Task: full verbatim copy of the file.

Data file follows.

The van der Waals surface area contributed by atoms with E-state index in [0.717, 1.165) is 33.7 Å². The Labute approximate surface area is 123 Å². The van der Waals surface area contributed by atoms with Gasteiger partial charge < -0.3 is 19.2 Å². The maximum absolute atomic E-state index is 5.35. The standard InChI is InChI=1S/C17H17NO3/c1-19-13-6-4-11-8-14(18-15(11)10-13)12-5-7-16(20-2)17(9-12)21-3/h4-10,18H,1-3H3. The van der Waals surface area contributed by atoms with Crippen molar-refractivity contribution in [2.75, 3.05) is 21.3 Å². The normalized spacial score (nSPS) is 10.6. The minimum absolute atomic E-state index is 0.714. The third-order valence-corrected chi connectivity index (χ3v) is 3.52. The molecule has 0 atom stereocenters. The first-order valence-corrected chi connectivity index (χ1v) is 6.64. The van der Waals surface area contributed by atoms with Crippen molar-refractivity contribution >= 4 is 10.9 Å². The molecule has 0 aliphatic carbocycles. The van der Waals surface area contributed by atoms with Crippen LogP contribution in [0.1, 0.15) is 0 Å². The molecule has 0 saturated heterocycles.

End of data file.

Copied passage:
The van der Waals surface area contributed by atoms with E-state index in [0.717, 1.165) is 33.7 Å². The Labute approximate surface area is 123 Å². The van der Waals surface area contributed by atoms with Gasteiger partial charge < -0.3 is 19.2 Å². The maximum absolute atomic E-state index is 5.35. The standard InChI is InChI=1S/C17H17NO3/c1-19-13-6-4-11-8-14(18-15(11)10-13)12-5-7-16(20-2)17(9-12)21-3/h4-10,18H,1-3H3. The van der Waals surface area contributed by atoms with Crippen molar-refractivity contribution in [2.75, 3.05) is 21.3 Å². The normalized spacial score (nSPS) is 10.6. The minimum absolute atomic E-state index is 0.714. The third-order valence-corrected chi connectivity index (χ3v) is 3.52. The molecule has 0 atom stereocenters. The first-order valence-corrected chi connectivity index (χ1v) is 6.64. The van der Waals surface area contributed by atoms with Crippen molar-refractivity contribution >= 4 is 10.9 Å². The molecule has 0 aliphatic carbocycles. The van der Waals surface area contributed by atoms with Crippen LogP contribution in [0.1, 0.15) is 0 Å². The molecule has 0 saturated heterocycles.